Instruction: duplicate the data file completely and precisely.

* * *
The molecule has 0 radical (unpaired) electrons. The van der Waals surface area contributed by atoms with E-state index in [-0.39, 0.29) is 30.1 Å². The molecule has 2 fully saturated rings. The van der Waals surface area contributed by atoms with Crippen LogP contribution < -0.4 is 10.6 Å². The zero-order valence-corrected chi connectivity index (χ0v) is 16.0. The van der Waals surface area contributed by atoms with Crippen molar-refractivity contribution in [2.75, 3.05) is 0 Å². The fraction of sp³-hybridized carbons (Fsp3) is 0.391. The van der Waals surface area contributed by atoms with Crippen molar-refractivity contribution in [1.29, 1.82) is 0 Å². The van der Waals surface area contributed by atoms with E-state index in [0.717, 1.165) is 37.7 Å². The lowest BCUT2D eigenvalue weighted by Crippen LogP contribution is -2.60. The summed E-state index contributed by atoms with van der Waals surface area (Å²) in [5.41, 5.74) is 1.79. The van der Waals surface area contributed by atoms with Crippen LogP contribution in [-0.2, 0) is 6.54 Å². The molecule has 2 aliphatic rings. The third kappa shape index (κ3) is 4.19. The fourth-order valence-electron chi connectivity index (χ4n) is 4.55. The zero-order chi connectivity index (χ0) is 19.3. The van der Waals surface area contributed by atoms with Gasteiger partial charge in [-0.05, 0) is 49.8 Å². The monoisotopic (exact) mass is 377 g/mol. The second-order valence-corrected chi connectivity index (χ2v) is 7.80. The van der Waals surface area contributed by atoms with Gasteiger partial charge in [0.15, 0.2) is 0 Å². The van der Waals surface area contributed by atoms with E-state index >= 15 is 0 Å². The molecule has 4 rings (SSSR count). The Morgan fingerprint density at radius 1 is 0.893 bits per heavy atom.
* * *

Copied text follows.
The molecule has 0 radical (unpaired) electrons. The van der Waals surface area contributed by atoms with E-state index in [-0.39, 0.29) is 30.1 Å². The molecule has 2 fully saturated rings. The van der Waals surface area contributed by atoms with Crippen LogP contribution < -0.4 is 10.6 Å². The zero-order valence-corrected chi connectivity index (χ0v) is 16.0. The van der Waals surface area contributed by atoms with Crippen molar-refractivity contribution in [2.75, 3.05) is 0 Å². The fraction of sp³-hybridized carbons (Fsp3) is 0.391. The van der Waals surface area contributed by atoms with Crippen molar-refractivity contribution in [1.29, 1.82) is 0 Å². The van der Waals surface area contributed by atoms with E-state index in [0.717, 1.165) is 37.7 Å². The lowest BCUT2D eigenvalue weighted by Crippen LogP contribution is -2.60. The summed E-state index contributed by atoms with van der Waals surface area (Å²) in [5.41, 5.74) is 1.79. The van der Waals surface area contributed by atoms with Crippen LogP contribution in [-0.2, 0) is 6.54 Å². The molecule has 2 aliphatic rings. The third kappa shape index (κ3) is 4.19. The fourth-order valence-electron chi connectivity index (χ4n) is 4.55. The zero-order chi connectivity index (χ0) is 19.3. The van der Waals surface area contributed by atoms with Gasteiger partial charge in [-0.05, 0) is 49.8 Å². The monoisotopic (exact) mass is 377 g/mol. The second-order valence-corrected chi connectivity index (χ2v) is 7.80. The van der Waals surface area contributed by atoms with Gasteiger partial charge in [0.15, 0.2) is 0 Å². The van der Waals surface area contributed by atoms with E-state index >= 15 is 0 Å². The molecule has 4 rings (SSSR count). The Morgan fingerprint density at radius 1 is 0.893 bits per heavy atom.